Could Mutual Benefits Be Keechl's "Black Eye"? - 04/25/09
A few years ago practically no one had heard of the doctrine of honest services fraud or Mutual Benefits Corporation. Now HSF and Mutual Benefits are part of the everyday political lingo of South Florida, and local politicians are scared to death.
Public ethics is commonly seen as a group of specific legal proscriptions provided for in state or local laws: for example, don't vote if you have a conflict of interest. This is the underlying philosophy of most codes of ethics applicable to public officials and employees.
Another way to look at public ethics is as a civic obligation inherent in public office. Or, as a U.S. appellate court stated in a 1999 decision: "Public officials inherently owe a fiduciary duty to the public to make governmental decisions in the public's best interest."
In this view, a public official has the duty to provide honest services while in office and to do his best to assure public confidence in the government. The public trust is the imperative. What is in the public trust is determined by prevailing civic values like integrity and professionalism.
As I shall explain further below, the potential reach of HSF as provided in law is very broad and may include conduct not specifically prohibited by law (as in a code of ethics). However, there is no settled jurisprudence on this question as of now.
A document prepared by the Alaska Citizens for Ethical Government summarized this issue:
Although the “paradigm case of honest services fraud is the bribery of a public official,” the statute has been used to address a wide range of conduct that goes beyond the paradigm. [Thus, the 12 circuits of the U.S. Court of Appeals] have widely differing -- and arguably conflicting -- views of how the statute is properly interpreted. Because of the expansion of the statute’s reach, the split among the circuits may continue to widen, and the limits of the statute may be difficult to discern.
No one, to my knowledge, has accused Vice Mayor Ken Keechl of not giving honest services as a public official. However, a brewing series of cases involving securities and honest services fraud could ensnare Keechl politically. Keechl, a Democrat, represents parts of Deerfield Beach on the county commission.
Keechl is expected to run for re-election in 2010 and has already collected tons of cash for his campaign. He will likely face vigorous Republican competition, probably from either Chip LaMarca or former LBTS mayor Oliver Parker. LaMarca is a Lighthouse Point commissioner and chair of the Broward Republican Party.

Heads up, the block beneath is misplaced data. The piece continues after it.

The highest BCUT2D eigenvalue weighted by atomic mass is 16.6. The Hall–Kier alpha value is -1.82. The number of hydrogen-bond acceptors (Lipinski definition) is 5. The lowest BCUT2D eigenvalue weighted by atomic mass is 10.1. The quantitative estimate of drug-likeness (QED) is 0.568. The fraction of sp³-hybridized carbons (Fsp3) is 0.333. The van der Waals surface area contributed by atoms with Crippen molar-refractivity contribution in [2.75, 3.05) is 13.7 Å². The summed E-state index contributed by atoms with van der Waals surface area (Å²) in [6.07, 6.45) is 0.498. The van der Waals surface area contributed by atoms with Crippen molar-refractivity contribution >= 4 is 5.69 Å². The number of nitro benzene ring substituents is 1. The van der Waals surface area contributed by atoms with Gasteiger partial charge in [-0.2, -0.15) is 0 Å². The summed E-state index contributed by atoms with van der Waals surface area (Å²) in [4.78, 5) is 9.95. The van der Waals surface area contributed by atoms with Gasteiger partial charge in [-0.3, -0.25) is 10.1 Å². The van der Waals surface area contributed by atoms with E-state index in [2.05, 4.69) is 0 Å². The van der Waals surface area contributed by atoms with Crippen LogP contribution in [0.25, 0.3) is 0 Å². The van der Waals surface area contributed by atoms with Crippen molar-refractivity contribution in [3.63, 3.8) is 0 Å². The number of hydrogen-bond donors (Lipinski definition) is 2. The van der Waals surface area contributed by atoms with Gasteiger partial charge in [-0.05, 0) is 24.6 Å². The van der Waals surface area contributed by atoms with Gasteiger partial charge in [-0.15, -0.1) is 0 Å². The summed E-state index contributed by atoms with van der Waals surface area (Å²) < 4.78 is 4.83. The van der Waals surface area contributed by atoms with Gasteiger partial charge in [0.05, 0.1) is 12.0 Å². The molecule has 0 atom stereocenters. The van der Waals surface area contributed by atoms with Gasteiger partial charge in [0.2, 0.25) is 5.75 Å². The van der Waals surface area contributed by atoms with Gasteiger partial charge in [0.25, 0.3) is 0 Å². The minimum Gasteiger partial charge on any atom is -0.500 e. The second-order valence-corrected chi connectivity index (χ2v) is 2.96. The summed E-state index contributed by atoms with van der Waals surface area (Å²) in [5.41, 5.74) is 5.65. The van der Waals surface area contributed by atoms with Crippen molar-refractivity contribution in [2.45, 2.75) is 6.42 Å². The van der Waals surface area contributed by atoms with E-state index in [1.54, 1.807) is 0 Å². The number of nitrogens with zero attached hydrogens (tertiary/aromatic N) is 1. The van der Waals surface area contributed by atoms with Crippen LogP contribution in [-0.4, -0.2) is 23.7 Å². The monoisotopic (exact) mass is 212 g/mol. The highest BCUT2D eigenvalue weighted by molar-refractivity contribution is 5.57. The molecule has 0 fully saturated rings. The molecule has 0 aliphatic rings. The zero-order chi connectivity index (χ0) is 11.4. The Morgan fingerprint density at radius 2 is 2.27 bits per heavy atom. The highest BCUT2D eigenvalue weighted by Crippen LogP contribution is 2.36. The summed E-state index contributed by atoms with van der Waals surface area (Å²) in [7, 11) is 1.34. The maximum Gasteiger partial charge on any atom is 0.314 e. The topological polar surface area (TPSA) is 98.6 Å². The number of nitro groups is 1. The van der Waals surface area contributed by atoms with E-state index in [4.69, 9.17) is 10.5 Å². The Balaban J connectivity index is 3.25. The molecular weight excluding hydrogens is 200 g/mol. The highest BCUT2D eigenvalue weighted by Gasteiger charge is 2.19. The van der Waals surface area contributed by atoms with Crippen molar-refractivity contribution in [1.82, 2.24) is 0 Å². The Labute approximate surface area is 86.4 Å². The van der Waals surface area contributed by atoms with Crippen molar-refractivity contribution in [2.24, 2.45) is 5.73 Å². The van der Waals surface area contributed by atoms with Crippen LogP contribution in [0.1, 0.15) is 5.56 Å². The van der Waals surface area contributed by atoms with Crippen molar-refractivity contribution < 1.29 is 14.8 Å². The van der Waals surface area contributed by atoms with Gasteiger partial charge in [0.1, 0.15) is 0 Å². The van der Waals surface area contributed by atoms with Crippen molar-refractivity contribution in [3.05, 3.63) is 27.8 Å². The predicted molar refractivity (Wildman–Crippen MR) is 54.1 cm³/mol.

If there were any district where a Republican has a chance to win, it's District 4, the eastern-most district in Broward County. Registered Democrats outnumber Republicans 2:1 in Broward, but Republicans in District 4 trail Democrats by only four percentage points. Moreover, about a third of D-4's registered voters are independents.
D-4 also offers a good opportunity for an openly gay Democrat for commission because it includes Wilton Manors, which has the third largest per capita gay population in the United States. This was part -- or maybe most -- of the story in 2006, when Keechl upset incumbent Republican commissioner Jim Scott.
What exactly is honest services fraud?
It's a federal crime which was used to prosecute a number of Palm Beach county officials. HSF was the basis of the high-profile prosecution of Washington lobbyist Jack Abramoff in 2006. It has also been used to prosecute a case involving a public pension fund and a number of pay-to-play schemes.
Rumors abound -- which I believe are true -- that the feds are now looking closely at Broward, especially in light of the Mutual Benefits scandal (more on this later) and the connection between this case and some prominent Broward County politicians, including Ken Keechl.
Honest services fraud is a type of mail fraud in federal law. Mail fraud is fraud or attempt to defraud using the mail or almost any type of interstate wire communication, including phone or Internet. A brief history: In 1987, the Supreme Court ruled that schemes to defraud citizens of an intangible right to honest government services by public officials were not encompassed by the mail and wire fraud statute as then written (McNally v. U.S.). Thereafter, Congress enacted § 1346, Title 18 of the U.S. Code, specifically for the purpose of overruling McNally.
§ 1346 is pretty direct. It provides that "For the purposes of [the mail fraud law], the term 'scheme or artifice to defraud' includes a scheme or artifice to deprive another of the intangible right of honest services."
§ 1346 is also very broad and this has been the basis of many of the challenges to the statute. So far the courts, including the U.S. Supreme Court, have not been moved by the vagueness argument, and this is one reason why local public officials are so nervous. Because of the disinterest of local prosecutors in public corruption in the past, officials are used to the idea that they can do just about anything unless it is an out-and-out crime like bribery. Thus the possibility of prosecution under HSF -- unknown in its potential reach -- has got some official's knickers in a twist. If Broward County officials have problems with the concept of avoiding even the appearance of impropriety (which is provided in a county ordinance), as reported, how can they understand something as abstract as honest services fraud?
The Mutual Benefits case